Classical music star Hilary Hahn branching out into improv pieces with Hauschka
Hilary Hahn is known as something of a classical music wunderkind. She debuted at a young age and has become renowned for her work. But her latest effort sounds almost nothing like what's come before. Rather than the classics, she's improving sounds, accompanied by a "prepared" piano.
Hilary Hahn is a heavy hitter in classical music, a violinist who debuted at 12 and recorded the Bach partitas at 18.
She’s powered through the repertoire, mastering Paganini, the Mozart sonatas, the Brahms concerto, Schoenberg ad Ives. In her 20s, she began stretching beyond classical music, playing alongside singer-songwriters like Josh Ritter.
Her new project, though, takes her even further outside the box.
Silfra is a collaboration between Hahn and Volker Bertelmann, a German musician who performs as Hauschka. The two met through Tom Brosseau, a singer-songwriter and mutual friend.
Hauschka’s instrument is a “prepared” piano, its insides carefully altered with duct tape, felt mutes, bottle caps, and bits of junk so that the keys produce radically different timbres and rhythmic elements.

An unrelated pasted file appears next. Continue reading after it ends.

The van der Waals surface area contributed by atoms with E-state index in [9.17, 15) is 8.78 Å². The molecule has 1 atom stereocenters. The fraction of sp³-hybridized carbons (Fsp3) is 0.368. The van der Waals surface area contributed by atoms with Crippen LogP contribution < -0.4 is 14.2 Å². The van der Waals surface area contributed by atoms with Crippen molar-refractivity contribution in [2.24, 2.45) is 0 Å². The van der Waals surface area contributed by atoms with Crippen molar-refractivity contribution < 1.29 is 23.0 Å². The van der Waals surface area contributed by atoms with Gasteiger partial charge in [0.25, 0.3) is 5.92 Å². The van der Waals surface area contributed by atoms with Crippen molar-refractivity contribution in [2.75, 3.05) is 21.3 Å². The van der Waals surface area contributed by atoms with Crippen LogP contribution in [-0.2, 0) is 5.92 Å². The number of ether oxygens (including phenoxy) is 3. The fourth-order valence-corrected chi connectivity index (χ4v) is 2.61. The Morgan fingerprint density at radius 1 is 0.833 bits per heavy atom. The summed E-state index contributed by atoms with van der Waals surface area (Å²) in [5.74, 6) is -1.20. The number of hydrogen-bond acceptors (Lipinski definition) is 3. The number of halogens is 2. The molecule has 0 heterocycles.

At times he may play the strings with guitar devices like the E-bow.
The music Hahn and Hauschka make is completely improvised. They’ll take a melodic fragment or texture and play with it as a composition emerges spontaneously.
"To be quite honest, I think it's a very spontaneous way of living,” Hauschka said. “I love that a lot, to just go into a situation and think about it quickly, not having too much fuss about it."
The music might sound disconcerting to Hahn’s legion of classical fans. It’s sometimes disarmingly simple, even folksy; sometimes abrasive; sometimes ambient.
“I learned to play the violin by playing classical music, and there's so much variety in classical music that even the unusual techniques I use to get sound out of the instrument at various times, various environments, those also come from classical music,” Hahn said.
The duo is experimenting in other ways as well. Based on feedback from Twitter, they performed an entire song based on a single tone row — improvising the whole thing.
Listen to Haun and Hauschka perform Stillness:
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